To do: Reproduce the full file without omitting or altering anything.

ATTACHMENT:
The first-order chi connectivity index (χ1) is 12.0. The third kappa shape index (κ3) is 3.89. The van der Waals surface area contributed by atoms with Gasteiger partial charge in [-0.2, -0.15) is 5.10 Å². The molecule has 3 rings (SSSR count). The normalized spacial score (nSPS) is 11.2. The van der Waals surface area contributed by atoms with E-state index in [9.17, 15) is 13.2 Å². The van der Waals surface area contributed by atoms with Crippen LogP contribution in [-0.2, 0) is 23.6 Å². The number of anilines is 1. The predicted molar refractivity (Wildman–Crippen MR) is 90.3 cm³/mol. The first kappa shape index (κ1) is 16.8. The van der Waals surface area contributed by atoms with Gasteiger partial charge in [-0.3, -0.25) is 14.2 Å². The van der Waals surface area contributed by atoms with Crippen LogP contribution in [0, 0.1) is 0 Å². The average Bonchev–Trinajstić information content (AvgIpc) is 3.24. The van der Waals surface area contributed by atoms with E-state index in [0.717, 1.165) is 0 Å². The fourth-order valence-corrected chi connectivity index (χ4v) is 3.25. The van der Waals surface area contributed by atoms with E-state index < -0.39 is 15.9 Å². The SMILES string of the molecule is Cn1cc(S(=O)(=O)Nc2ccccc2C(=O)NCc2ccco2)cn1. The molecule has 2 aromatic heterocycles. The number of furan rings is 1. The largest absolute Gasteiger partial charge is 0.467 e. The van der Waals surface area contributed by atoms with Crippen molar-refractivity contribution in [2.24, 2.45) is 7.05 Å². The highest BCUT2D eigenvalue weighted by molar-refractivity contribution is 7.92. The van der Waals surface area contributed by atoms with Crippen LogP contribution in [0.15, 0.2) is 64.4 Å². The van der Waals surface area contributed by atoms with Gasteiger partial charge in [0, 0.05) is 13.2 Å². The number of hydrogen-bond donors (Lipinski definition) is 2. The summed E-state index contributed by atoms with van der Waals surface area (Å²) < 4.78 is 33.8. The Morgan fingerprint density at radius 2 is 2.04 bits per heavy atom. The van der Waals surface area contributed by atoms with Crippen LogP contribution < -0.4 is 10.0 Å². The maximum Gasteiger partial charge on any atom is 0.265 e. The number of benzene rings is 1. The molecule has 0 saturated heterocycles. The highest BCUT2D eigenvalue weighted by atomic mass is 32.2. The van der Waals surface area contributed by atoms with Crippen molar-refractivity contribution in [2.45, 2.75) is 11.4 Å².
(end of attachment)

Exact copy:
The first-order chi connectivity index (χ1) is 12.0. The third kappa shape index (κ3) is 3.89. The van der Waals surface area contributed by atoms with Gasteiger partial charge in [-0.2, -0.15) is 5.10 Å². The molecule has 3 rings (SSSR count). The normalized spacial score (nSPS) is 11.2. The van der Waals surface area contributed by atoms with E-state index in [9.17, 15) is 13.2 Å². The van der Waals surface area contributed by atoms with Crippen LogP contribution in [-0.2, 0) is 23.6 Å². The number of anilines is 1. The predicted molar refractivity (Wildman–Crippen MR) is 90.3 cm³/mol. The first kappa shape index (κ1) is 16.8. The van der Waals surface area contributed by atoms with Gasteiger partial charge in [-0.3, -0.25) is 14.2 Å². The van der Waals surface area contributed by atoms with Crippen LogP contribution in [0, 0.1) is 0 Å². The average Bonchev–Trinajstić information content (AvgIpc) is 3.24. The van der Waals surface area contributed by atoms with E-state index in [0.717, 1.165) is 0 Å². The fourth-order valence-corrected chi connectivity index (χ4v) is 3.25. The van der Waals surface area contributed by atoms with E-state index < -0.39 is 15.9 Å². The SMILES string of the molecule is Cn1cc(S(=O)(=O)Nc2ccccc2C(=O)NCc2ccco2)cn1. The molecule has 2 aromatic heterocycles. The number of furan rings is 1. The largest absolute Gasteiger partial charge is 0.467 e. The van der Waals surface area contributed by atoms with Crippen molar-refractivity contribution in [2.24, 2.45) is 7.05 Å². The highest BCUT2D eigenvalue weighted by molar-refractivity contribution is 7.92. The van der Waals surface area contributed by atoms with Crippen LogP contribution in [0.15, 0.2) is 64.4 Å². The van der Waals surface area contributed by atoms with Gasteiger partial charge in [0, 0.05) is 13.2 Å². The number of hydrogen-bond donors (Lipinski definition) is 2. The summed E-state index contributed by atoms with van der Waals surface area (Å²) < 4.78 is 33.8. The Morgan fingerprint density at radius 2 is 2.04 bits per heavy atom. The van der Waals surface area contributed by atoms with Crippen LogP contribution < -0.4 is 10.0 Å². The maximum Gasteiger partial charge on any atom is 0.265 e. The number of benzene rings is 1. The molecule has 0 saturated heterocycles. The highest BCUT2D eigenvalue weighted by atomic mass is 32.2. The van der Waals surface area contributed by atoms with Crippen molar-refractivity contribution in [2.45, 2.75) is 11.4 Å².